Boeing Takes a Shot at SpaceX, Says Falcon Heavy Doesn’t Measure Up With the SLS Rocket
Last February, SpaceX successfully tested its new Falcon Heavy rocket booster by launching a first-gen Tesla Roadster into the great starry beyond. The mission prompted a huge outpouring of media attention and excitement, but apparently, Boeing wasn’t impressed.
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In case you missed it, SpaceX (Elon Musk’s extra-curricular after-school space program) successfully put a first-generation Tesla Roadster into space last February, proving it’s new Falcon Heavy rocket had what it took to deliver its payload into the great beyond. Impressive stuff, no doubt about it. But, as you might expect, SpaceX hit a few bumps on the road to the successful launch of the Falcon Heavy, and the the results of those bumps are spectacular, to say the least.
One of the most impressive things about the SpaceX program is its reusable rocket system, which includes self-landing boosters that actually manage to find themselves back on terra firma in an upright position. Making such a feat possible was a series of incidents SpaceX has classified as “rapid unscheduled disassembly” events, several of which are highlighted in the above two-minute video.
Of course, it bears mentioning that the Falcon Heavy still needs some work. You see, the core rocket had a bit of an incident after its trip into space, missing the recovery drone ship by about 300 feet and making contact with the Atlantic Ocean at about 300 mph, subsequently “[showering] the deck with shrapnel,” according to Musk.
But hey, no one ever said rocket science was easy, and until the systems are perfected, we can expect entertaining videos like these showcasing the accumulation of some very expensive piles of smoldering rubble.
SpaceX to Launch Prototype Internet Satellites; Tesla to Get Heaven-based Uplink
There’s no end in sight to Elon Musk’s ambitions. A week after the successful launch of the Falcon Heavy rocket, Musk’s SpaceX company is preparing for another trip to space. No, it’s not sending another Tesla Roadster to space. Instead, it’s sending the first two prototypes of its demonstration Starlink satellites to the Earth’s orbit. The long-term goal of these satellites is to provide low-cost Internet access around the world, a plan that Musk has been working on over the past few years.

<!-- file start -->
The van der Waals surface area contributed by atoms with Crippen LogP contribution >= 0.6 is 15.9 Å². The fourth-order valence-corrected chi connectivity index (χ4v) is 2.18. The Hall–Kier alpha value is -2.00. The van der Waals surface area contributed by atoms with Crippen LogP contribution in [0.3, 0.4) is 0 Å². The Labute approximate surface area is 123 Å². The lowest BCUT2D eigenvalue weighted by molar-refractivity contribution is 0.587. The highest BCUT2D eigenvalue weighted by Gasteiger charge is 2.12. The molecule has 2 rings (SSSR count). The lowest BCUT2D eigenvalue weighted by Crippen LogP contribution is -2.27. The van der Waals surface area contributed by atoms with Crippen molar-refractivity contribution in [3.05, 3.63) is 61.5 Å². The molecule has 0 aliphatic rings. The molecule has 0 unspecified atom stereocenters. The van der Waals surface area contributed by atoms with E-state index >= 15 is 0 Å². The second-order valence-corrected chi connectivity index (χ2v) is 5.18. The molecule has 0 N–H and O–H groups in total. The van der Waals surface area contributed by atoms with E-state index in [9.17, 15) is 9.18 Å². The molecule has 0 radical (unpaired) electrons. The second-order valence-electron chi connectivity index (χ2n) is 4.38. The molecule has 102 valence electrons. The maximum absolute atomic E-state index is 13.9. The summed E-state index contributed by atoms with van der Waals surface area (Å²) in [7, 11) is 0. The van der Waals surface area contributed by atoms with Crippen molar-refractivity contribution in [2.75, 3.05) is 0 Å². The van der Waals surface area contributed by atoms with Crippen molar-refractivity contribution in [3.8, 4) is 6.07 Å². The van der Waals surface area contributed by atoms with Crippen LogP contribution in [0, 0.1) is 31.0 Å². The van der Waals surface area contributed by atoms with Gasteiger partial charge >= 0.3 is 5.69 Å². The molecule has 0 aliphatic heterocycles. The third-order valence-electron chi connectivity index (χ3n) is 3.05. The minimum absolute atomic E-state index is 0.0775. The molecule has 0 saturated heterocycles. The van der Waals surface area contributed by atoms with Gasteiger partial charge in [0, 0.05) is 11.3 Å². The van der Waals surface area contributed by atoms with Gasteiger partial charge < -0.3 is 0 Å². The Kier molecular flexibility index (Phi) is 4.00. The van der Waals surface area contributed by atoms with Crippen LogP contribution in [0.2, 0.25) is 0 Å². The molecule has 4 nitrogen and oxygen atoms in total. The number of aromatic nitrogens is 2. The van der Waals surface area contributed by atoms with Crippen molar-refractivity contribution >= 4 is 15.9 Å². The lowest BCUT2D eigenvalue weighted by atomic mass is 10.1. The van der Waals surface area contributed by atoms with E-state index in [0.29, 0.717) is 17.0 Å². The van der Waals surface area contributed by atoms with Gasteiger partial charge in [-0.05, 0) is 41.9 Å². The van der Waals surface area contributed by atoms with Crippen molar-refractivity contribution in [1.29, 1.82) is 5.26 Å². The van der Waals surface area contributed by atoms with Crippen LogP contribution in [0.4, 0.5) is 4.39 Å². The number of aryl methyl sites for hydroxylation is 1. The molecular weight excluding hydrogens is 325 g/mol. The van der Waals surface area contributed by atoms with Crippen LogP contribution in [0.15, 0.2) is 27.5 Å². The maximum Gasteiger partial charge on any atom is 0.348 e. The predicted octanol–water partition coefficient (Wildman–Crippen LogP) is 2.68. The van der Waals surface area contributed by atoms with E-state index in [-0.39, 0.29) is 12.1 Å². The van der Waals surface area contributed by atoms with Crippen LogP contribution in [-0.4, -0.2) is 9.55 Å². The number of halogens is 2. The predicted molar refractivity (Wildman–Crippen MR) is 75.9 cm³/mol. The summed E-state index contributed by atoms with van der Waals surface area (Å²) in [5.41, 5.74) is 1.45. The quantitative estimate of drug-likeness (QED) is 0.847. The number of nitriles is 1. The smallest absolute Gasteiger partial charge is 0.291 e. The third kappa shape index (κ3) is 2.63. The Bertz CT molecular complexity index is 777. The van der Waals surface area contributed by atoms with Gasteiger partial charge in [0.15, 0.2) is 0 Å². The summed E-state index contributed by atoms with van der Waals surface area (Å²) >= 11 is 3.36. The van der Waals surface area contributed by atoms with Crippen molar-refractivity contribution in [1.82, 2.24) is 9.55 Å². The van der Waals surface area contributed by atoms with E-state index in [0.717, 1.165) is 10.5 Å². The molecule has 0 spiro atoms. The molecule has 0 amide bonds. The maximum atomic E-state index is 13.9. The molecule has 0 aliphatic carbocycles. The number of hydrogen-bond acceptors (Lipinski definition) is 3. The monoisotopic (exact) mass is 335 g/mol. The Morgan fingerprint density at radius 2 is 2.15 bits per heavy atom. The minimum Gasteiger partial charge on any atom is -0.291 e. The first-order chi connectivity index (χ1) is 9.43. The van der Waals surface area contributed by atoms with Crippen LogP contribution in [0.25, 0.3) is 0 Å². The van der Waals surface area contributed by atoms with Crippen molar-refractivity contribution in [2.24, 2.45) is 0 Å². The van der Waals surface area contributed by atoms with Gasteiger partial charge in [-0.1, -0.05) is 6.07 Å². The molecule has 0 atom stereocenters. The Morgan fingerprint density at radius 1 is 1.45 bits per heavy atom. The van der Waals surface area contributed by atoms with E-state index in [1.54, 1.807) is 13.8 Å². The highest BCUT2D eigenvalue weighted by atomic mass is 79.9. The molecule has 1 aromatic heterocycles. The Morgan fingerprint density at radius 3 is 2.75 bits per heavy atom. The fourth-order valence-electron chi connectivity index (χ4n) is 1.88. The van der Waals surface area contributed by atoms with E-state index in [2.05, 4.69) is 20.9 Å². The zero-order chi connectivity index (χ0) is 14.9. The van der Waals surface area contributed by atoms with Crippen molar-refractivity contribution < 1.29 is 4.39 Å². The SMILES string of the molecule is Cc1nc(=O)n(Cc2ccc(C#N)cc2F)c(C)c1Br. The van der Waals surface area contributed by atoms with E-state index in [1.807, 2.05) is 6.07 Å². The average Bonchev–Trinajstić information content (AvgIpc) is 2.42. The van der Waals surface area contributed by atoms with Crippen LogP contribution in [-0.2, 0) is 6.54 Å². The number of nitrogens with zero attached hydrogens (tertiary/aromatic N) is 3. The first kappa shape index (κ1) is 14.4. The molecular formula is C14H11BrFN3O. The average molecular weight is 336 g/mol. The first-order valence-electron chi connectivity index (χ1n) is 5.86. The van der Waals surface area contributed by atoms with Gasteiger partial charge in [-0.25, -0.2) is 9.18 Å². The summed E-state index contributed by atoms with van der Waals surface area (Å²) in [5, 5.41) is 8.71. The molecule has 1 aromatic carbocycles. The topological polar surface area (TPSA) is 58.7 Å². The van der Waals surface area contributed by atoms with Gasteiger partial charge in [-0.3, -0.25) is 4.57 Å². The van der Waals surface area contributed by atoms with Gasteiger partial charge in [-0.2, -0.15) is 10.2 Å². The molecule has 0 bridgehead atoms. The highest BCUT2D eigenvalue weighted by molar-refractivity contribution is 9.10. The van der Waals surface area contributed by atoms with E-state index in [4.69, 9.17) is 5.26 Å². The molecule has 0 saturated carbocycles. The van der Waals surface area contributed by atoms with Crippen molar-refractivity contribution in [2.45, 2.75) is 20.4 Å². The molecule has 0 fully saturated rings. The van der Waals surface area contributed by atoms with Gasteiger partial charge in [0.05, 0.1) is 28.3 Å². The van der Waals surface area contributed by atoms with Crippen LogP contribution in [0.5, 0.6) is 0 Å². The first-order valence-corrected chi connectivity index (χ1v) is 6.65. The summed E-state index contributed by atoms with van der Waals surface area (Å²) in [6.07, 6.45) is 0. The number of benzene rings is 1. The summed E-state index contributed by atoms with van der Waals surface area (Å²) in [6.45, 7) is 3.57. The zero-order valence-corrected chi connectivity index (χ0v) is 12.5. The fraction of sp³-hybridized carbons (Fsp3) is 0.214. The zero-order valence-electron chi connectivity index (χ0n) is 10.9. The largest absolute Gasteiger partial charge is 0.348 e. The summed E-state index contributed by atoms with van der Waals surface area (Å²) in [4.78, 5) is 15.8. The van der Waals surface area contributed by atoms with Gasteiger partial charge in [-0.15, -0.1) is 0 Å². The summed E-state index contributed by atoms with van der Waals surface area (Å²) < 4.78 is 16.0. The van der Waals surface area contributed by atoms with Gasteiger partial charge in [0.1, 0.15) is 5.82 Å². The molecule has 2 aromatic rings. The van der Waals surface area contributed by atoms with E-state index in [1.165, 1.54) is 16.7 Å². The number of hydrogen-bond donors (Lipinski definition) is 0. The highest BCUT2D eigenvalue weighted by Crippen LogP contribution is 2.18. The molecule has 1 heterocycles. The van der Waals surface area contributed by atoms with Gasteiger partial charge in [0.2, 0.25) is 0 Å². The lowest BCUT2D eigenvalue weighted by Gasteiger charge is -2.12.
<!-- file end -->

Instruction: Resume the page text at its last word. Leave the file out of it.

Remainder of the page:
Flight of Fancy: German Company Wants to Send its SUVs to Outer Space
I blame you, Elon Musk. See, this is what happens when you successfully achieve something nobody thought you could do. The launch of Falcon Heavy into space proved that you could build a lighter and more fuel-efficient low-cost space shuttle without having to drain taxpayer’s money in the process. But, the success of Falcon Heavy has opened the doors for other companies to come out of the woodwork with their own out-of-this-world ideas. Take Partisan Motors, for example. The German startup that introduced us to the Partisan One last October is looking for a collaboration with Musk and his company, SpaceX, to bring its SUVs to the last frontier.
Falcon Heavy Launch Sends Tesla Roadster And Starman Into The Great Beyond, But Now What?
Earlier this week, SpaceX lit the fuse on its biggest, baddest rocket to date. Dubbed the Falcon Heavy, the test flight was, more or less, a success. But the question remains – where do we go from here? Read on for a full rundown on what happened with the launch, as well as what to expect next.
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SpaceX Falcon Heavy Launch A Success; Tesla Roadster And Starman Begin Their Journey
Earlier this afternoon, as a multitude of anxious space exploration fans watched with bated breath, the Falcon Heavy rocket lifted off from the NASA Kennedy Space Center on Merritt Island, Florida. With all 27 individual Merlin engines lit, the trio of boosters providing more than 5 million pounds of thrust, the Falcon Heavy became the world’s most powerful rocket currently in service, officially launching us into a second Space Age.
Once the first stage was complete, the spent rockets were jettisoned and aimed back at Earth. Moments later, the two side boosters successfully touched down simultaneously on the ground in Florida. The third booster was supposed to land on a drone ship out in the Atlantic, but as it approached, the camera feed cut out due to the extreme vibrations. It’s not yet known if it landed successfully or not, but it’s believed to have crashed into the ocean.